There was a thread on here recently about an auto-detect not working and what had to be done to make it work:
 

Patrick w

Active Member
Aug 13, 2021
586
If it helps, my current plan would be only to charge the battery at home with a dedicated LiFePo4 charger.

I hope I'm not asking the wrong question!

Basically, I'm wondering whether or not I could simply hook a 12v 100ah LiFePo4 battery to my camper in place of the current lead acid battery and have it be able to power my lights and water pump without issue.

I welcome any clarifying questions/ statements that can help hone my question. This isn't about trying to charge the battery with solar or a generator or anything like that.

Thanks for your responses, everyone!

Yes. No usual issues. Its just the question of what wiring needs to go where for possibly brake away switch. Most 12V things tolerate voltages 15V without too many issues. The higher voltage actually reduces current draw and heat.
 
May 1, 2022
40
@Taxus812 nailed it.
When shopping for a replacement don't go for one higher in amps than what your stock wiring can handle. I prefer PD over WFCO, btw.

There was a thread on here recently about an auto-detect not working and what had to be done to make it work:
Is there a reasonable 1 to 1 PD model that would be an equivalent of the WF-8725-AD?

I figure it can't hurt to plan for the future!
 

Taxus812

Active Member
Jun 1, 2010
255
@Taxus812 nailed it.
When shopping for a replacement don't go for one higher in amps than what your stock wiring can handle. I prefer PD over WFCO, btw.

There was a thread on here recently about an auto-detect not working and what had to be done to make it work:

Not to hijack this thread. I looked at the Progressive dynamics version and I like that fact you can adjust the "float" voltage to be the same as the absorption voltage of 13.6 or just set it for 14.4v flat (Renogy like that). I ended up going with the WFCO auto detect so I could swap back and forth. Plus, it was a drop-in replacement with no voltage adjustments required. The cost was close for my version as well.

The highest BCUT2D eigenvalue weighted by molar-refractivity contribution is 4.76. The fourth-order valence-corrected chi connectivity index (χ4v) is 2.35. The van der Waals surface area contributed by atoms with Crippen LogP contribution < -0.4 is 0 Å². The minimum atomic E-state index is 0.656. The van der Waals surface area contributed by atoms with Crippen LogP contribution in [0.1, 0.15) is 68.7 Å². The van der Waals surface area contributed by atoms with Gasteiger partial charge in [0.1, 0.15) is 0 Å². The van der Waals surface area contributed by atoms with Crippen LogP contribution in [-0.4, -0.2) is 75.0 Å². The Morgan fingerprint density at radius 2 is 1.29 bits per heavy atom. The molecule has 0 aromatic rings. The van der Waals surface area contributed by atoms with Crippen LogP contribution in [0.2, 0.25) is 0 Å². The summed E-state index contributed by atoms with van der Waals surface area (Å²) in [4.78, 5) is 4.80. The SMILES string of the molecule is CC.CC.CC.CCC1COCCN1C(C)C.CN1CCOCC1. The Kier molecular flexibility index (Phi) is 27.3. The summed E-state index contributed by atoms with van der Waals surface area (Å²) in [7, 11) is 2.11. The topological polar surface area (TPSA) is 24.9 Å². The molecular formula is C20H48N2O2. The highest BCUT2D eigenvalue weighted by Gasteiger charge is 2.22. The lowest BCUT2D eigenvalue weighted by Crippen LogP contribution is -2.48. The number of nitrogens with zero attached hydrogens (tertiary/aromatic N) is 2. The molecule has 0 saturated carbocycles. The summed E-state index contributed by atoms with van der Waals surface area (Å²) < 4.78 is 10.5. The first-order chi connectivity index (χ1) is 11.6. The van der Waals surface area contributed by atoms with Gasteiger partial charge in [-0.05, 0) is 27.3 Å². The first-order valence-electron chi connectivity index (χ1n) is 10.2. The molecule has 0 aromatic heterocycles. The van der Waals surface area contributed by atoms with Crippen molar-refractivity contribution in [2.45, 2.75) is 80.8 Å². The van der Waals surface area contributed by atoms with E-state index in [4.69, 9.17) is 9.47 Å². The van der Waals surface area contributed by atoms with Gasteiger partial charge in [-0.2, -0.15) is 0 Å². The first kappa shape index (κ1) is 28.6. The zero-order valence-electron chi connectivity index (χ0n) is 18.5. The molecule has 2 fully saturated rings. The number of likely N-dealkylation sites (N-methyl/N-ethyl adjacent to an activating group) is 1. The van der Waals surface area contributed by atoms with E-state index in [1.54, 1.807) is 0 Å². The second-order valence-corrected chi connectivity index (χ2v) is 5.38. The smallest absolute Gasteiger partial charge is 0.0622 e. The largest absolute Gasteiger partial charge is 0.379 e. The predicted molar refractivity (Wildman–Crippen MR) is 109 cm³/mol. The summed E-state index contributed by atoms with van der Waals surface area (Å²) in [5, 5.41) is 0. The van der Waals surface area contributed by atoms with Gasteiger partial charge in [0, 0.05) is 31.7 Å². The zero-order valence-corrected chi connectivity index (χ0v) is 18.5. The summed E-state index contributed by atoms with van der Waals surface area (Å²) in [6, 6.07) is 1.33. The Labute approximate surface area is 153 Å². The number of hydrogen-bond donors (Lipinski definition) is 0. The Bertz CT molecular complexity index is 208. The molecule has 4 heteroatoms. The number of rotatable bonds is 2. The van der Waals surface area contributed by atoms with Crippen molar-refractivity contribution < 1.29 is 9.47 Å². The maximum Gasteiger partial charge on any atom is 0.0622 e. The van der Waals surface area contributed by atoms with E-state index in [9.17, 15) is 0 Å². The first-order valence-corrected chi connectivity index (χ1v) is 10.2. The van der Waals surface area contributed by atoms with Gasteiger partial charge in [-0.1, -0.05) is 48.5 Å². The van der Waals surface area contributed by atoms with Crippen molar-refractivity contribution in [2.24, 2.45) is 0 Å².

I do want to mention an unexpected Gitch. The AD had difficulties detecting my battery was Lithium. Once I did a full discharge\charge cycle it kicked into lithium mode and stayed there. I believe the glitch was caused by undersized wire to the battery in my camper. (To the OP that was just an issue with my camper charging at 50A. Standard wire is commonly 8AWG which is fine under 30A. I needed 6AWG wire for 50A)
 

Patrick w

Active Member
Aug 13, 2021
586
Just went through all this last week.

You can drop it in and run with it as is. There are just some gotchas.

1) If you buy a plugin lithium charger and disconnect the battery when charging that will work fine. Use the battery as you would any other battery. Disconnect it when charging. Least expensive but takes some minor work to setup and tear down

2) If you want to charge it using the converter.
The charge profile of your existing converter WF-8725 will not damage your battery. It will just charge to 70%-90% ish depending on how full the battery was when you started charging it. The negative is after 48hrs the charger kicks into float mode with no loads (13.2V) and some batteries don't like that I believe it would also draw the battery down to 50% if left connected.

3) Upgrade the converter. You have WFCO WF-8725 converter charger they make a lithium version (WF-8725-AD) if you want to upgrade. They are about $250 I got my WF-8955-AD for $215. (https://wfcoelectronics.com/product/wf-8725-25-amp-power-center/)

Side note: First if you have a decent battery, it will have a built-in battery management system. That BMS will stop the battery from overcharging and going into thermal runaway. It will also prevent it from charging if it is too cold or over discharged, stop short circuits etc. A decent battery will have a good BMS. You want that. If you are really versed in electrical, Lithium etc then you can cheap out with a $300 CHINS because you will know what is happening
If he can get it up to 85-90% thats perfect. Short of some catastrophic incident, that battery will have a 10 year service life or longer. Battery damage happens at the deep discharge end and the top charging end.